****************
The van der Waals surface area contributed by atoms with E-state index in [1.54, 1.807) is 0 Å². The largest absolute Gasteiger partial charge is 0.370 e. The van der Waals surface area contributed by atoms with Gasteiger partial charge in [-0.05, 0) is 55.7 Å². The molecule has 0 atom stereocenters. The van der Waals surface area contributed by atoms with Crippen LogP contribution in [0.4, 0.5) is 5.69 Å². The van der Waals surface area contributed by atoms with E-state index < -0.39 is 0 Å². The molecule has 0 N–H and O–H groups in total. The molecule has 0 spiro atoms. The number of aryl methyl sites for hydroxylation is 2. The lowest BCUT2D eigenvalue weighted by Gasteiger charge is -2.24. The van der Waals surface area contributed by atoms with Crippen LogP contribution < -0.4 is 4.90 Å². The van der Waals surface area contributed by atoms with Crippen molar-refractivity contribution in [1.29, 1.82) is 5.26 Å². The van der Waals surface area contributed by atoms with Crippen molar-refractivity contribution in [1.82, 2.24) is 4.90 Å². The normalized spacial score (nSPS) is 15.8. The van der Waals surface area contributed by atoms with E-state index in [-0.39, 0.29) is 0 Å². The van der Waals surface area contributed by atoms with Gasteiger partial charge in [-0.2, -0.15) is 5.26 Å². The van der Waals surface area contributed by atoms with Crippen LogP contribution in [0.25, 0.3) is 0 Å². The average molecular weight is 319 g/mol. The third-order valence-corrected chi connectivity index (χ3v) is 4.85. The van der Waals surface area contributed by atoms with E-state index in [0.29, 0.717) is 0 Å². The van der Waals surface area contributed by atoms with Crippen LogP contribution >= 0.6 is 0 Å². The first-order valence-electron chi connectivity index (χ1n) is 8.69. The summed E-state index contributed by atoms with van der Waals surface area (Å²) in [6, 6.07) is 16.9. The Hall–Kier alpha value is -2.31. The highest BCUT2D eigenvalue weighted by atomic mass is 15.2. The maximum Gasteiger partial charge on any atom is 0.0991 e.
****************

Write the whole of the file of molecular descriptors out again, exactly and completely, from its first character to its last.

The van der Waals surface area contributed by atoms with E-state index in [1.54, 1.807) is 0 Å². The largest absolute Gasteiger partial charge is 0.370 e. The van der Waals surface area contributed by atoms with Gasteiger partial charge in [-0.05, 0) is 55.7 Å². The molecule has 0 atom stereocenters. The van der Waals surface area contributed by atoms with Crippen LogP contribution in [0.4, 0.5) is 5.69 Å². The van der Waals surface area contributed by atoms with E-state index < -0.39 is 0 Å². The molecule has 0 N–H and O–H groups in total. The molecule has 0 spiro atoms. The number of aryl methyl sites for hydroxylation is 2. The lowest BCUT2D eigenvalue weighted by Gasteiger charge is -2.24. The van der Waals surface area contributed by atoms with Crippen LogP contribution < -0.4 is 4.90 Å². The van der Waals surface area contributed by atoms with Crippen molar-refractivity contribution in [1.29, 1.82) is 5.26 Å². The van der Waals surface area contributed by atoms with Crippen molar-refractivity contribution in [1.82, 2.24) is 4.90 Å². The normalized spacial score (nSPS) is 15.8. The van der Waals surface area contributed by atoms with E-state index in [-0.39, 0.29) is 0 Å². The van der Waals surface area contributed by atoms with Gasteiger partial charge in [-0.2, -0.15) is 5.26 Å². The van der Waals surface area contributed by atoms with Crippen LogP contribution in [0.25, 0.3) is 0 Å². The average molecular weight is 319 g/mol. The third-order valence-corrected chi connectivity index (χ3v) is 4.85. The van der Waals surface area contributed by atoms with E-state index in [0.29, 0.717) is 0 Å². The van der Waals surface area contributed by atoms with Crippen LogP contribution >= 0.6 is 0 Å². The first-order valence-electron chi connectivity index (χ1n) is 8.69. The summed E-state index contributed by atoms with van der Waals surface area (Å²) in [6, 6.07) is 16.9. The Hall–Kier alpha value is -2.31. The highest BCUT2D eigenvalue weighted by atomic mass is 15.2. The maximum Gasteiger partial charge on any atom is 0.0991 e.